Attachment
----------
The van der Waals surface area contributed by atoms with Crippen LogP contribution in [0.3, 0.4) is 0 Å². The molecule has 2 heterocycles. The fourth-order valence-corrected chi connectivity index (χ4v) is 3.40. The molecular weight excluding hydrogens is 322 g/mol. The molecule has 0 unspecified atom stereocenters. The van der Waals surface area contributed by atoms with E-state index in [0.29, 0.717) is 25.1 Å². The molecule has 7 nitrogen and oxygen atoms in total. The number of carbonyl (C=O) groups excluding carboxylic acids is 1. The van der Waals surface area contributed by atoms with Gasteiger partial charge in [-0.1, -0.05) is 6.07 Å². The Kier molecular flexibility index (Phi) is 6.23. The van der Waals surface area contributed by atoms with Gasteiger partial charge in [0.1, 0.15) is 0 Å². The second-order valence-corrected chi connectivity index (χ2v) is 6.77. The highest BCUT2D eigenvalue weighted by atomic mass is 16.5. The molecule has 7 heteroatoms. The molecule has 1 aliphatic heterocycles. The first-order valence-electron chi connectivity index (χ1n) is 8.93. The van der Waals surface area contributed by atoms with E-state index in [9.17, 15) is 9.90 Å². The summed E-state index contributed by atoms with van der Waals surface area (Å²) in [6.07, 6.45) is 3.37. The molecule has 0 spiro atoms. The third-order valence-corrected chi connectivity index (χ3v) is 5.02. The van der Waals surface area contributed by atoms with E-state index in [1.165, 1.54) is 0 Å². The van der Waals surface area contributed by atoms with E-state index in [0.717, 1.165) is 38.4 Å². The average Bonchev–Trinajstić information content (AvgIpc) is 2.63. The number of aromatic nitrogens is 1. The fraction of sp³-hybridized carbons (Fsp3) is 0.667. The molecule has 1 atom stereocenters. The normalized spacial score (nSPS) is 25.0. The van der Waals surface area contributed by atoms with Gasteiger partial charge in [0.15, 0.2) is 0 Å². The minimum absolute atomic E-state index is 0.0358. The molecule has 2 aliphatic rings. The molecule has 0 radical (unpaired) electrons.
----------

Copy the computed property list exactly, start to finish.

The van der Waals surface area contributed by atoms with Crippen LogP contribution in [0.3, 0.4) is 0 Å². The molecule has 2 heterocycles. The fourth-order valence-corrected chi connectivity index (χ4v) is 3.40. The molecular weight excluding hydrogens is 322 g/mol. The molecule has 0 unspecified atom stereocenters. The van der Waals surface area contributed by atoms with E-state index in [0.29, 0.717) is 25.1 Å². The molecule has 7 nitrogen and oxygen atoms in total. The number of carbonyl (C=O) groups excluding carboxylic acids is 1. The van der Waals surface area contributed by atoms with Gasteiger partial charge in [-0.1, -0.05) is 6.07 Å². The Kier molecular flexibility index (Phi) is 6.23. The van der Waals surface area contributed by atoms with Gasteiger partial charge in [0.1, 0.15) is 0 Å². The second-order valence-corrected chi connectivity index (χ2v) is 6.77. The highest BCUT2D eigenvalue weighted by atomic mass is 16.5. The molecule has 7 heteroatoms. The molecule has 1 aliphatic heterocycles. The first-order valence-electron chi connectivity index (χ1n) is 8.93. The van der Waals surface area contributed by atoms with E-state index in [9.17, 15) is 9.90 Å². The summed E-state index contributed by atoms with van der Waals surface area (Å²) in [6.07, 6.45) is 3.37. The molecule has 0 spiro atoms. The third-order valence-corrected chi connectivity index (χ3v) is 5.02. The van der Waals surface area contributed by atoms with E-state index in [1.165, 1.54) is 0 Å². The van der Waals surface area contributed by atoms with E-state index in [0.717, 1.165) is 38.4 Å². The average Bonchev–Trinajstić information content (AvgIpc) is 2.63. The number of aromatic nitrogens is 1. The fraction of sp³-hybridized carbons (Fsp3) is 0.667. The molecule has 1 atom stereocenters. The normalized spacial score (nSPS) is 25.0. The van der Waals surface area contributed by atoms with Gasteiger partial charge in [0.15, 0.2) is 0 Å². The minimum absolute atomic E-state index is 0.0358. The molecule has 2 aliphatic rings. The molecule has 0 radical (unpaired) electrons.